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Vlad the Impaler, for anyone who doesn’t recognize him. I have a bust of him on my Tarot altar.

I’ve always felt a very strong connection to the Emperor. Moreover, over the past month or so, I’ve been doing some pretty serious work with him, in conjunction with Strength and Temperance. Part of my affinity for this card is just a matter of what it represents: power, authority, stability, generosity… All qualities I like to embrace within myself. Part of it also is because astrologically, I’m an Aries.****

“Uncaring” is not typically one of the bad qualities given for stereotypical Aries personalities; more often, you’ll see buzzwords like “hot-headed”, “competitive”, or “unable to follow through” (none of which, incidentally, are very good descriptions of me). But I think that the energy of the Emperor is very much in line with the sort of unfeeling persona I’ve described here. The Emperor at his best is a sort of divinely ordained king, an Arthur or a Charlemagne who can usher in an era of peace and light. But let’s face it, most emperors have not been Arthurs. More often, they are tyrants.

And when the Emperor is a tyrant, how does he live? If his kingdom is not just, what does he do? I honestly think he must convince himself that he doesn’t care. I think he must embrace the injustice, and tell himself it’s inevitable, because otherwise it would drive him mad.

So I sit, in my megalomaniacal delusions of grandeur, on the Emperor’s unjust throne. I survey his domain, and I feel cold inside, because to feel otherwise–to allow myself to do anything but fiddle as I watch Rome burn–would be too much for me. I am no Arthur. I am no steward of utopia, and I can’t imagine my empire being anything other than the crumbling mess it is. If I admit to caring, Rome won’t stop burning. I don’t think anything could stop the burning. But I would feel the flames.

Hmm. I wandered off into weird stream-of-consciousness hermbagerb towards the end there. Sorry about that; I don’t quite know what I’m trying to say here. I suppose what I’m getting at is that it’s easier for me not to care, because deep down I believe that nothing I could do would change the outside world. If I cared, the world would still suffer, but I would have the added emotional burden of actually feeling that suffering. When I embrace the shadow aspect of the Emperor, I lift myself above that suffering. I distance myself from it, and I quell the human fire (which supposedly we all have) that that would otherwise burn with righteous indignation at the sufferings of mankind.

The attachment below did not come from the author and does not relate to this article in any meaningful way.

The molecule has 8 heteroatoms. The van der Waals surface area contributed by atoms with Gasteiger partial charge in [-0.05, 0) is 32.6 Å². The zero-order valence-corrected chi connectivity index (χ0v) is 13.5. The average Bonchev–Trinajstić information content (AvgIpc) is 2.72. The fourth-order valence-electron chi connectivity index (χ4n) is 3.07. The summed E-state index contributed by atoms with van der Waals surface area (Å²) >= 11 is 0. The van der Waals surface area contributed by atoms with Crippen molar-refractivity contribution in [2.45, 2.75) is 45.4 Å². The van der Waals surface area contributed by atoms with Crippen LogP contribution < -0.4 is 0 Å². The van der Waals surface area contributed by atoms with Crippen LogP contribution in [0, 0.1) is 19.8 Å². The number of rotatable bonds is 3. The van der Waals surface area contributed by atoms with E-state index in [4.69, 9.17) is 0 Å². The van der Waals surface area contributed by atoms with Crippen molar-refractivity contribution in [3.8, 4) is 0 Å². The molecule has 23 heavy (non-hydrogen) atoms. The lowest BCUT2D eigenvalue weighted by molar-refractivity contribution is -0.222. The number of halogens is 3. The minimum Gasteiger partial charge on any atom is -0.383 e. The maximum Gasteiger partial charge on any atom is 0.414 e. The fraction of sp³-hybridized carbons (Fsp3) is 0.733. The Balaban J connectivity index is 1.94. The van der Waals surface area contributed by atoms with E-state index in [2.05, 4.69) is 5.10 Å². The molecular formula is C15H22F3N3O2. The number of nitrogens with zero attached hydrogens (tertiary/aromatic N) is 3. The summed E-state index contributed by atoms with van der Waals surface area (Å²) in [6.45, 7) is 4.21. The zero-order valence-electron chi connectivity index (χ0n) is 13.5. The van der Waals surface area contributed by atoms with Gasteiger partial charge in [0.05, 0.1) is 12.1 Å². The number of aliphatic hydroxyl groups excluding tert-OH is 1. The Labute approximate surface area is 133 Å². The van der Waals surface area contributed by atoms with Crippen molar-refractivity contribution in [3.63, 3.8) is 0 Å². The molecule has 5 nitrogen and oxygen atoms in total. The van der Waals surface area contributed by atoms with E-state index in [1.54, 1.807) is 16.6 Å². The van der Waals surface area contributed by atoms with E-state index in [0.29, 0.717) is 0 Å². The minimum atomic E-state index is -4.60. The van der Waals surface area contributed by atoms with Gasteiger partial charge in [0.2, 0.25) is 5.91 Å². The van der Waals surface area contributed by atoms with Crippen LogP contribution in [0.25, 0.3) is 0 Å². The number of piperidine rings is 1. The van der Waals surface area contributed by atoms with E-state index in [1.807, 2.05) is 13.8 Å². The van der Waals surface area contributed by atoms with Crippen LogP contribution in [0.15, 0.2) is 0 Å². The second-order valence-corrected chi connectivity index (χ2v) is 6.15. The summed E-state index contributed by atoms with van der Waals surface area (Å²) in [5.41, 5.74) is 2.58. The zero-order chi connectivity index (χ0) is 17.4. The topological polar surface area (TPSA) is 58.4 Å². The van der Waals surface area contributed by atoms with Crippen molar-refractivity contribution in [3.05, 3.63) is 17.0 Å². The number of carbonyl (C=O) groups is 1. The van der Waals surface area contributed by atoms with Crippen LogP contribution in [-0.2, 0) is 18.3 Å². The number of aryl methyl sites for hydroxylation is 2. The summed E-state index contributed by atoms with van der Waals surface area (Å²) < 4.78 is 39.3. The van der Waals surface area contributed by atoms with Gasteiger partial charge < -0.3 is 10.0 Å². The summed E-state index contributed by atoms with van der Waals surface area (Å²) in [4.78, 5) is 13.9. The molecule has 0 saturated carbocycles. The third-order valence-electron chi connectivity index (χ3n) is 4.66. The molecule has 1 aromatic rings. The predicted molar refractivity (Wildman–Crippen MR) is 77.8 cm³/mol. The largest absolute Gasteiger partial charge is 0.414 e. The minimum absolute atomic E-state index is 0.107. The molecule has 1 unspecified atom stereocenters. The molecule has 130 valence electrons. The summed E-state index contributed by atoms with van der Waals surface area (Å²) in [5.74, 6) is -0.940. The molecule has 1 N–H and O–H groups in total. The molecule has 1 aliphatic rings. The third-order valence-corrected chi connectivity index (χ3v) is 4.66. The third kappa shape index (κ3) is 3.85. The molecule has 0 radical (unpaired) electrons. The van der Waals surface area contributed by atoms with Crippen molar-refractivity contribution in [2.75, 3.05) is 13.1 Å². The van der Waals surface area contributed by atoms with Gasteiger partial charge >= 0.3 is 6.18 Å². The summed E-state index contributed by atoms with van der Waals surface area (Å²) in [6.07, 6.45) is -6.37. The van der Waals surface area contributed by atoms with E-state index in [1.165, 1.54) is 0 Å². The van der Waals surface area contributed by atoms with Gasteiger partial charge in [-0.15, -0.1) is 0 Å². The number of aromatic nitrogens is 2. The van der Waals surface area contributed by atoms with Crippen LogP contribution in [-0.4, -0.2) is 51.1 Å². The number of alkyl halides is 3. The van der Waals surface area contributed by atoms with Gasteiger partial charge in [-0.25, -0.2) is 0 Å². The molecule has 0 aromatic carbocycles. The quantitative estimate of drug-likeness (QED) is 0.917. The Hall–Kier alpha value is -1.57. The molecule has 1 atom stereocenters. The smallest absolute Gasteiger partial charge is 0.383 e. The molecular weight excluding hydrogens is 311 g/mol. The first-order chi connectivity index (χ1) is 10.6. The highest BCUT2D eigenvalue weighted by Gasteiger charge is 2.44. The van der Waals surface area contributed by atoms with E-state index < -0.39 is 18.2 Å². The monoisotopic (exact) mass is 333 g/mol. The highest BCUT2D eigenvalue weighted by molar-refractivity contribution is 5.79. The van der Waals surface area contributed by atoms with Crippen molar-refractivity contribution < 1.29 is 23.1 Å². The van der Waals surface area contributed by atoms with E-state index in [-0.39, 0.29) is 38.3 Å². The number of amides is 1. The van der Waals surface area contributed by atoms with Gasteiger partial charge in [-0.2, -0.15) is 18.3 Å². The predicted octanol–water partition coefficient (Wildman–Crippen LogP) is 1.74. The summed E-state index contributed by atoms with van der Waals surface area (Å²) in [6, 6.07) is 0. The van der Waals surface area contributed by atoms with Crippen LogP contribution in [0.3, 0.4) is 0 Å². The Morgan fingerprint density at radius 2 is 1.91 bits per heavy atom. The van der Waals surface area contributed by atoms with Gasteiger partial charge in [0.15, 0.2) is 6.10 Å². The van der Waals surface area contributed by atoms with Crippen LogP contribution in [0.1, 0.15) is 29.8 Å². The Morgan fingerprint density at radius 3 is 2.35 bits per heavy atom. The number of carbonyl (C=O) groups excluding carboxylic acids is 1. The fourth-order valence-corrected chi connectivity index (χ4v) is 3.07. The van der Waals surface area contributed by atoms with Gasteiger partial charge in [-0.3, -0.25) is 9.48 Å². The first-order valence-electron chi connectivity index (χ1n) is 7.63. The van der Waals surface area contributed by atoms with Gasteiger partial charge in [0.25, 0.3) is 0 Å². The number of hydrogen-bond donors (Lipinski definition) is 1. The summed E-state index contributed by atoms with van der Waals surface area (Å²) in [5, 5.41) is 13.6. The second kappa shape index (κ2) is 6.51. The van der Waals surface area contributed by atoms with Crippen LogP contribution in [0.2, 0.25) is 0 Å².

Anyways. Many thoughts. Don’t worry, I haven’t forgotten about the deck review I promised you. I actually have two coming up, because I’m weak and I bought another one. Look for the first of those sometime this week (barring extenuating circumstances), and the next one probably the week after.


*And the Black Lives Matter movement is, of course, the elephant in the room. I’m not going to address that movement directly. For one thing, I really try to keep politics off this blog. For another, I don’t think that my voice has anything new or productive to add to that conversation. And for a third, this post is intended to be a personal reflection on my struggle with a lack of empathy, and not a commentary on any specific issue in the world beyond my own psyche.

**There are obviously some definitional and normative issues with the use of the word “better”. For now, let’s sweepingly say “more equal” and leave it at that.

***Insert disclaimer here about what a privileged life I live. Yes, I am white and male and upper-middle-class and from ze glorious Amerika where ze streets are paved wiz gold, so obviously a lot of this global juju doesn’t directly affect me. I’m not trying to claim otherwise. What I’m saying is that I’m not inflamed by suffering of any degree, even when it’s my own or that of someone close to me.

****More accurately, I’m a super Aries. I have three planets in Aries: the Sun, Mars (whoopee!), and Saturn. Plus, I have my South Node conjunct Mars. The influences of Aries and Mars dominate my natal chart, and my meager little Venus-in-Gemini and Mercury-in-Taurus can only do so much to combat them.

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6 thoughts on “When the Emperor Walks in Shadow

  1. Recently I read something about the shadows of our self that Jung referred to. It was a very thought provoking statement because it highlighted how much me fluff up the term ‘shadow’ when we are referencing the darker hidden self. It spoke of the real shadows in which we are capable of anything. I believe you have done well to truly find and own some of your real shadow side without apology or the need to fluff it up or soften it. That my friend is truly looking deep within and owning parts of the self that lurk deep down. 🙂